Now that it looks as though Australia is set to (hopefully) receive its R18+ rating before the end of the year, we’ve collected a few reactions to the news from folks as wide ranging as the Green Party, EA, Ron Curry of the iGEA, and – believe it or not – the ACL.
We are encouraged that AGs have reached an in principle agreement to bring Australia’s game ratings in alignment with modern policy.
Australia needs a rating system that recognises that millions of adults play videogames
The current policy of the Australian government forces an arcane censorship on adults who play games – cuts they would never impose on movies, books or other forms of artistic expression
This year, the American Supreme Court voted overwhelmingly to affirm that game developers deserve the same creative freedom as film makers and authors
Today’s news is encouraging since continued delays in Australia will keep adult consumers waiting for the right to make their own content choices for entertainment, and increase risk of adult content being accessed by minors
An in-principle agreement for an R18+ classification is a big step towards a robust ratings system that best equips parents to manage their children’s access to appropriate content, as well as enables adults the ability to play games of their choice within the confines of the law.
It is entirely reasonable that each Minister should have taken the necessary time to fully understand the underlying issues and to grasp why Australia so desperately needs an adult classification for video game, and we look forward to entering into a dialogue with NSW Attorney-General Greg Smith.
This is the first step in the legislative process and until we can review the final guidelines, we can’t fully assess the impact of an adult rating for games in Australia. We can be confident however that all content will be subjected to stringent classification guidelines and games which exceed an R18+ classification rating will still be refused classification and banned in Australia.
With an adult rating finally on the horizon, we can now better focus our energy on more relevant discussions around content classification as entertainment formats and content continue to blur.
ACL was surprised that the issue was not deferred until the Australian Law Reform Commission completes its review of the National Classification Scheme, which includes examining the classification of games.”
ACL’s concern in this debate has always been to maintain the existing ceiling for games so that there is no possibility of a higher level of graphic violence and interactive sex legally available for sale and hire in Australia.
The draft R18+ guidelines as originally proposed would have matched the R18+ guidelines for films. This was clearly never in the interests of the community, with the boundaries of the R18+ film guidelines slowly eroded to allow extreme violence, actual sex and simulated paedophilia in films.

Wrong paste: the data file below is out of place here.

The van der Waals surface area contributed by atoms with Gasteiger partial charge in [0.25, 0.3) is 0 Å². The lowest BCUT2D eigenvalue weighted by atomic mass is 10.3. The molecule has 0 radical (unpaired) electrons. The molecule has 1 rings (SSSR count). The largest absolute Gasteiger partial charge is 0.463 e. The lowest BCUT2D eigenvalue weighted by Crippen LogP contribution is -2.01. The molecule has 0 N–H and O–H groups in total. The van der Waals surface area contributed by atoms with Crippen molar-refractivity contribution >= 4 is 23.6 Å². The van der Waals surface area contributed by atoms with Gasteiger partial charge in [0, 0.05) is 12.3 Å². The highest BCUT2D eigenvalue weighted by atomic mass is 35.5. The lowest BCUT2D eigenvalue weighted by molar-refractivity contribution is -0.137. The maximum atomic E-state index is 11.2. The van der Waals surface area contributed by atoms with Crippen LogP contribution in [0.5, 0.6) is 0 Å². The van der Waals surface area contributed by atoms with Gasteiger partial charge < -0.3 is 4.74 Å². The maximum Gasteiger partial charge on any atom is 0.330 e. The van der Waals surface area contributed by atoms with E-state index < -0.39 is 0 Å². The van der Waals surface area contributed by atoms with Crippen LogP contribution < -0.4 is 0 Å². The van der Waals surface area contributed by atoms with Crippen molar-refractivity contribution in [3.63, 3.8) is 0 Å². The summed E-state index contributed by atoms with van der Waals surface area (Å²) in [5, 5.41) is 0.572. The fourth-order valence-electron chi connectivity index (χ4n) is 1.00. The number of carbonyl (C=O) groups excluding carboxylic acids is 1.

Although ACL awaits the final detail from the meeting, it appears that the existing ceiling for games has been maintained with a commitment to move the more extreme MA15+ games into a newly-created R18+ rating.
With some tightening of the MA15+ category, the retention of the existing RC category and no liberalisation of the existing games market, the outcome today is a significant improvement from what had been previously put to ministers for their approval.
Despite the R18+ ratings for games issue seemingly resolved, there was still a lot of work to do to ensure children really would be protected from harmful games through effective enforcement mechanisms and by consistent application of the guidelines by classifiers.
The assurance of ministers who backed the R18+ rating as a means to protect children needs to be matched by action to prevent children from accessing such games.
In this respect, ACL welcomes the agreement of ministers to ‘commence drafting amendments to their enforcement legislation to reflect the introduction of an R18 + category for computer games’.
Concerns remain that the classification system over time allows higher levels of content to be pushed down into lower ratings. There is still some work to be done in ensuring classifiers apply ratings in a consistent manner, with the interests of assisting parents in mind.
The ACT has consistently campaigned for this important reform and we are pleased to see it implemented today.
This decision will allow adults to access adult content on computer games in the same way that they already can for film and printed material.
This decision also protects parents and their children by giving them better information and advice on the content of computer games and whether or not they are suitable for young people.
I congratulate all those Attorneys who have supported this decision, and look forward to seeing further details about amendments to the National Classification Code from the federal government.
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